Until this year, I had never really given face masks a second thought. It was just something that my dentist, hygenist, doctor, or nurse wore sometimes when I was in their office. Occasionally, I might see someone wearing a face mask at the airport or shopping mall. Also they’re commonly seen at places where people get their nails done in a salon. That’s about it in my little world.
These days, you can’t watch the news or read news stories without running across one of the hottest debates of our time – wearing a face mask while in public. Just this morning, I heard of a gentleman who ripped into a strip of profanities when he was refused service at the local hardware store even though it’s required by our local health unit. (with some few exemptions)
At least now.
We’re all old enough to remember the recommendation at the beginning of this outbreak that wearing a mask was not necessary. The advice was to leave the mask wearing to the medical profession. That made sense. It was about this time that I learned the difference between an N95 mask and a medial mask. We all listened to the reports of the shortage of these things so definitely the health care profession had a higher priority than me. And, after all, I was at home not treating people who were ill.
I also remember, during the shortage, that our Premier indicated that there would be a company in the province making N96 masks. Supposedly, a big step up.
I also learned that wearing a mask for a full-time hospital/medical shift was difficult. An awesome Ontario educator, Heather Durnin, had taken home the school’s 3D printer and was printing/donating a piece that made wearing them more comfortable. I had the chance to interview Heather about this and you can read or re-read the interview here. She was good enough to provide lots of pictures.
As dealing with the situation continued, masks became more and more prevalent until they’re now everywhere and required indoors in Essex County. Throughout all this, I learning something new. Wearing the mask doesn’t protect you; it protects others. It’s the ultimate action of generosity and kindness. If you want to protect yourself, stay at home or ensure that you’re distanced 2 metres from others.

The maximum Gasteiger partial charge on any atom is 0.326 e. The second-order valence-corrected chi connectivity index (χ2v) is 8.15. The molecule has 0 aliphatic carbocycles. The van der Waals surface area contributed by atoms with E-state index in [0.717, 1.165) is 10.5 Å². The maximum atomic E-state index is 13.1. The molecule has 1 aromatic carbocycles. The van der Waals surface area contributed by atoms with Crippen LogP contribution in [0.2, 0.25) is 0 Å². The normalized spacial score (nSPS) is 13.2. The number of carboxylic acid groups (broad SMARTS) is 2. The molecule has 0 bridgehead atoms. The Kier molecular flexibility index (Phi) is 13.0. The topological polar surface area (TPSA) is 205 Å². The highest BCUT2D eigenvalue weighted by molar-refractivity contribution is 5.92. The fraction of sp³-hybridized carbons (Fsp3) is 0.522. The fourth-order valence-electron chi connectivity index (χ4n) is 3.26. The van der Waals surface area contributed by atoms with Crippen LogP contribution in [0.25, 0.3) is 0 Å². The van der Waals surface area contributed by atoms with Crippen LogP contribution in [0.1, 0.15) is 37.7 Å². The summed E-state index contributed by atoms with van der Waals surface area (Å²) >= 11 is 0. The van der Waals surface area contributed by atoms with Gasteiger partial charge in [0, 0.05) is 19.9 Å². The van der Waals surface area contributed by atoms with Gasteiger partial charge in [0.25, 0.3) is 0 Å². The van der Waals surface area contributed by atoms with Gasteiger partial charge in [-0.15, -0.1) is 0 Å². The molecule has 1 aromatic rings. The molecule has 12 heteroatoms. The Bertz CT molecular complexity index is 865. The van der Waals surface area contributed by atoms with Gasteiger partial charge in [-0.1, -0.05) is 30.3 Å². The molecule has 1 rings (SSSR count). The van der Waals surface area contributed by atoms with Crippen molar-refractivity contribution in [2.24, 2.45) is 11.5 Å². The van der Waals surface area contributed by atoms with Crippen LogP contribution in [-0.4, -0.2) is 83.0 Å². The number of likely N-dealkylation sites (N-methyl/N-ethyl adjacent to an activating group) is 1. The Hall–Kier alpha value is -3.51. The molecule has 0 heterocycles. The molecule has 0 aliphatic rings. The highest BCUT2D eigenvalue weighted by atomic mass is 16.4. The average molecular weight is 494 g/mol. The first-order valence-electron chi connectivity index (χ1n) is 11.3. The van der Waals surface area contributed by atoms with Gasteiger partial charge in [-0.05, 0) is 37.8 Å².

I remember my first doctor visit after all this started and the instructions were to wear a mask or scarf and call the office from the parking lot. I opted for the mask; my only scarf is made from wool and that just seemed silly.
It became highly recommended that face masks be worn at the local supermarket so it was time to make the leap. But, shouldn’t those medical masks be left for the medical profession? As it turns out that sewing machine I had bought as a gift years and years ago became our personal mask tool. My wife, proficient with it, had found a design online and actually measured and fitted me for a mask. She was proud of the design; it was double material and you put a piece of paper towel in between as a filter.
It really was heavy and difficult to breathe. One day, she happened to be in a store that had cloth masks for sale. They were very light and seemed to fit nicely. We also ended up buying a pair of shoes from the Running Factory and they sweetened the deal with one of those masks that you wear over your neck. My collection of masks…
If you look closely at the hand made one, you’ll see my name on my personally custom fitted mask!
There was something about all this process that seemed missing. Most things that you buy have a stamp of approval from the CSA or UL to indicate that it’s tested for a specific purpose. Now, I’ve never owned an N95 mask but I’m pretty sure I can make out an approval when you see them offered online. And, you don’t necessarily wear them off the rack. Two of my family members are personally fitted for theirs.
Masks seem to be the common way to protect but there are those who have difficulty breathing through one. (put a paper towel over your nose and mouth and welcome yourself to my life!) For those people, there is an alternative and that’s a plastic shield that covers the entire face from forehead to the bottom of your chin. Until now, quite honestly, the only time I’d see these in use was at the Blood Donor clinic when they were testing my blood via finger prick. The nurse was really good at it and the prick made my blood spurt straight up! I understand why she needed it. There are those who are doubly careful and will also wear a mask under the face shield.
This is a great deal to digest as I try to document it. Without a standard for the cloth masks, the open market has taken over. Will these become the next fashion statement?
In our community, there are a couple of people who will make you your own from scratch and leave it in a bag on their doorstep for a donation of $5.
Did I know this before March of this year?
Absolutely not. I’m also not naive enough to think that I know all the ins and outs of this and am open to correction. If protecting others is as simple as wearing a face mask or shield, I have no compassion at all for those who refuse to do their share.
Then, there’s schools – Should students and teachers be required to wear masks at Ontario schools this fall?
More on this, for sure, in the future.